A new APT threat group, dubbed ChamelGang, has been discovered targeting fuel, energy, and aviation industries in Russia. Active since March, the APT group was found exploiting known ProxyShell vulnerabilities in Microsoft Exchange Server.

What happened?

Positive Technologies discovered that the ChamelGang APT group had already targeted ten countries by using ProxyShell and multiple malware.
  • To stay under the radar, the group hides its malicious infrastructure by using legitimate services by established firms such as Microsoft, TrendMicro, McAfee, IBM, and Google by using various methods.
  • One such method is to obtain domains that resemble legitimate counterparts such as newtrendmicro[.]com, mcafee-upgrade[.]com, microsoft-support[.]net, centralgoogle[.]com, and cdn-chrome[.]com. 
  • Additionally, it uses fake SSL certificates for github[.]com, ibm[.]com, jquery[.]com, and update[.]microsoft-support[.]net.
  • The group had also used new malware such as ProxyT, BeaconLoader, and DoorMe, and some known variants including FRP, Cobalt Strike Beacon, and Tiny Shell.

Describing the two attack campaigns

Researchers observed two attacks - one in March and the other in August. 
  • The first investigation was launched after a Russian energy firm’s antivirus protection reported the existence of a Cobalt Strike Beacon in RAM.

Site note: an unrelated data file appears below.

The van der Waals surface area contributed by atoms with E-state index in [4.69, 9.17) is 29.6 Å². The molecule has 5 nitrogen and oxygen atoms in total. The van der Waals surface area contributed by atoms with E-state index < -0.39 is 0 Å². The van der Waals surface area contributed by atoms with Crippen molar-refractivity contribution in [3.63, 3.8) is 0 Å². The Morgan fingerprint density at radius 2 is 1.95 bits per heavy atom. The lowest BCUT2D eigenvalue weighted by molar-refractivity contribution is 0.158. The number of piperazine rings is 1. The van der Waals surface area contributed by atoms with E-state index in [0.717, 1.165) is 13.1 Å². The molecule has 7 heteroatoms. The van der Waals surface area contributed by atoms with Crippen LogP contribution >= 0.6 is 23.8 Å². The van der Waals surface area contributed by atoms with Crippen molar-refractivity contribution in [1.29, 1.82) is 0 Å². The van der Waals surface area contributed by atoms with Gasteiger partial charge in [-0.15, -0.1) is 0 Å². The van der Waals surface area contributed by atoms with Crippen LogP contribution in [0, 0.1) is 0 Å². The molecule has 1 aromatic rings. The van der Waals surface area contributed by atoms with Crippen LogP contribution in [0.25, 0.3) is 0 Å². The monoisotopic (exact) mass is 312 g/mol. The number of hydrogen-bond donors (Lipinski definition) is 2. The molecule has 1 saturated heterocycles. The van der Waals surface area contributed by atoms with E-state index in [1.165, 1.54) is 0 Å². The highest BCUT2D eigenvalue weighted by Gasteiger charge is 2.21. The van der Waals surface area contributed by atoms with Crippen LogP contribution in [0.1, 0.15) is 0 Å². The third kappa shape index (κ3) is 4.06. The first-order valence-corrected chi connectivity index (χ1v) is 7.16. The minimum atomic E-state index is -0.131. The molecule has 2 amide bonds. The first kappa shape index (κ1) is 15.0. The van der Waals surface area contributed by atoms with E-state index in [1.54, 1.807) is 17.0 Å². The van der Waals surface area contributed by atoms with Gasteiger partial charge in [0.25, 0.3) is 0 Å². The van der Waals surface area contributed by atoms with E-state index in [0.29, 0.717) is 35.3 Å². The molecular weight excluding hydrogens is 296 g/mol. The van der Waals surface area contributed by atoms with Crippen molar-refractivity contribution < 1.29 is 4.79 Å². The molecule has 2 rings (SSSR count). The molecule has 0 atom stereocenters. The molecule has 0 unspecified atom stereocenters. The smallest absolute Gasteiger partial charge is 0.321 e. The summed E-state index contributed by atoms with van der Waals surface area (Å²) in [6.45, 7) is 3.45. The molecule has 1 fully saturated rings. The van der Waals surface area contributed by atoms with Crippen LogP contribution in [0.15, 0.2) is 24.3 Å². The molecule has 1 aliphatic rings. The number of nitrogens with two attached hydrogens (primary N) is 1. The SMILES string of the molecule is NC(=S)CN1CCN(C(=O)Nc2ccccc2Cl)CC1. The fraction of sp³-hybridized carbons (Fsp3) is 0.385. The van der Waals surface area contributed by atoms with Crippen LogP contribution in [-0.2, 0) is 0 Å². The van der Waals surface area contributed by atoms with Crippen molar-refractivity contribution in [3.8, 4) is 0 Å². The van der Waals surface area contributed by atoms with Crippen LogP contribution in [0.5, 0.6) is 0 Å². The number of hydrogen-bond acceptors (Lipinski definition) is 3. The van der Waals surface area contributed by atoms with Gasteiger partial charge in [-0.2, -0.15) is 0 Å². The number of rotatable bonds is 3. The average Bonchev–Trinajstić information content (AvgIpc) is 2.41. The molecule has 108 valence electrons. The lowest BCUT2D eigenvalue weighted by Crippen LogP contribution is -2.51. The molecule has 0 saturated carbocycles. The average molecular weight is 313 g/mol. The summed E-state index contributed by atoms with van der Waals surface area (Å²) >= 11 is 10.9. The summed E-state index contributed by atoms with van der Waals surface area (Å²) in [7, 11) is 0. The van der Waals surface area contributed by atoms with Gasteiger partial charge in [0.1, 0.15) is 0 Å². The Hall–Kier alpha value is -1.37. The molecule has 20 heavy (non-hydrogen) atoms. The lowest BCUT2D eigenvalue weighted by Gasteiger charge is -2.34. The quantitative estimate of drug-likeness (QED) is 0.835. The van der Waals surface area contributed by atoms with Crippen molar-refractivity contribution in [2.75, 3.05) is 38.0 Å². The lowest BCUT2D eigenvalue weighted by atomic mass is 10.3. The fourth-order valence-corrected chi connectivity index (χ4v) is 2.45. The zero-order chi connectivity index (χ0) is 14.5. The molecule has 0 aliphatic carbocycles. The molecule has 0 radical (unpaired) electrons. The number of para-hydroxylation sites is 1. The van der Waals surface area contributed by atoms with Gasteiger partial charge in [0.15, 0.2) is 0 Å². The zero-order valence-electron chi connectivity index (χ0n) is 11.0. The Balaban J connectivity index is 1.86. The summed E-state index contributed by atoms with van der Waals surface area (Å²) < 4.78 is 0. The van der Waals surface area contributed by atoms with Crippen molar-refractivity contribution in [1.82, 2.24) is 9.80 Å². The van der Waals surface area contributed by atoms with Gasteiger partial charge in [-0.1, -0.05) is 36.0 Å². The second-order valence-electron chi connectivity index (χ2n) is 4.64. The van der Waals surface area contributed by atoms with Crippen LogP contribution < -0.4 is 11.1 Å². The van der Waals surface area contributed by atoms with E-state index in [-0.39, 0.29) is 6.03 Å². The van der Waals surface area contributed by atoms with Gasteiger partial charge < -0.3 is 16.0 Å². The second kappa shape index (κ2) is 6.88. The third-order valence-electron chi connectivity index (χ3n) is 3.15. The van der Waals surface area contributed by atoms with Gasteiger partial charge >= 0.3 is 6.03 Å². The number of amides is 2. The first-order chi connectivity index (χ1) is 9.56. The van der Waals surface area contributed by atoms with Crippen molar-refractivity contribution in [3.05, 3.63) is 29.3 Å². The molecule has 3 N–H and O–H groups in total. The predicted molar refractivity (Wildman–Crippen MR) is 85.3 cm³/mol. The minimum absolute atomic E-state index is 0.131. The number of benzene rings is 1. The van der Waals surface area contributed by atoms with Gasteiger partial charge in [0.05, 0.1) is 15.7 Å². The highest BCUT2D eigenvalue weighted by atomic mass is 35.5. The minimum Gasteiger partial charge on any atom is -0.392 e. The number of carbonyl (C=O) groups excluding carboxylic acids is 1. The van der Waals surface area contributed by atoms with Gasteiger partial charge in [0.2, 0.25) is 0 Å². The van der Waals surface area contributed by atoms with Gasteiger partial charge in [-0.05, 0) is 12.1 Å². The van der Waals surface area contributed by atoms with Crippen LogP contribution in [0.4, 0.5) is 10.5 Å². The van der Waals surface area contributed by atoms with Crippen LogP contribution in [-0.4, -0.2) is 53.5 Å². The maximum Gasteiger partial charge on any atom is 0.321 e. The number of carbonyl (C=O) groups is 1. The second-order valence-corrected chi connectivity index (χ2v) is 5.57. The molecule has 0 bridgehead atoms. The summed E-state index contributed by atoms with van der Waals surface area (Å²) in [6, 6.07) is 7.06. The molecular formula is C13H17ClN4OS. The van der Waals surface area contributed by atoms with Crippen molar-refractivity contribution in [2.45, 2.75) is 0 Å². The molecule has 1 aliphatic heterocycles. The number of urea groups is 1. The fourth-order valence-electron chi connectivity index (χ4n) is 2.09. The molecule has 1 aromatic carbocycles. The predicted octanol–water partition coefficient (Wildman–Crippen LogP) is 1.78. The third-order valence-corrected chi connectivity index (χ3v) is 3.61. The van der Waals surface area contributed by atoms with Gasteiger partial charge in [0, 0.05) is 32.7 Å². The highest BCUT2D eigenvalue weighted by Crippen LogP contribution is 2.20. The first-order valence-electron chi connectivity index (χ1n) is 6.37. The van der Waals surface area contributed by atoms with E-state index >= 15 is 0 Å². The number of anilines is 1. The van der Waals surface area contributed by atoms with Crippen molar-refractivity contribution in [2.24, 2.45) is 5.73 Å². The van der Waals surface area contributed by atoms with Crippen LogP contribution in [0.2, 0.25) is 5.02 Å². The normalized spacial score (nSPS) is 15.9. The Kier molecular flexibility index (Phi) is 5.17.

• They gained access to the firm’s network via a supply chain attack, where they exploited a vulnerable (CVE-2017-12149) version of a subsidiary firm’s JBoss Application Server.
  • Once inside the network, the group moved laterally, deploying a number of tools along the way. These tools are Tiny Shell, UNIX backdoor Cobalt Strike Beacon, and Wget.
  • The second attack was aimed at a Russian aviation production company. The firm was alerted four days after being compromised and then attempted to remove the threat.
  • The group abused ProxyShell vulnerabilities (CVE-2021-34473, CVE-2021-34523, and CVE-2021-31207) to compromise a network and then deployed DoorMe v2 on two Exchange mail servers.

Conclusion

Cybercriminals behind ChamelGang have used a variety of malware to exploit known bugs in targeted systems, many of which could have been prevented. Updating systems frequently and applying security patches as soon they are released is necessary for organizations, and they must not skip or delay it.
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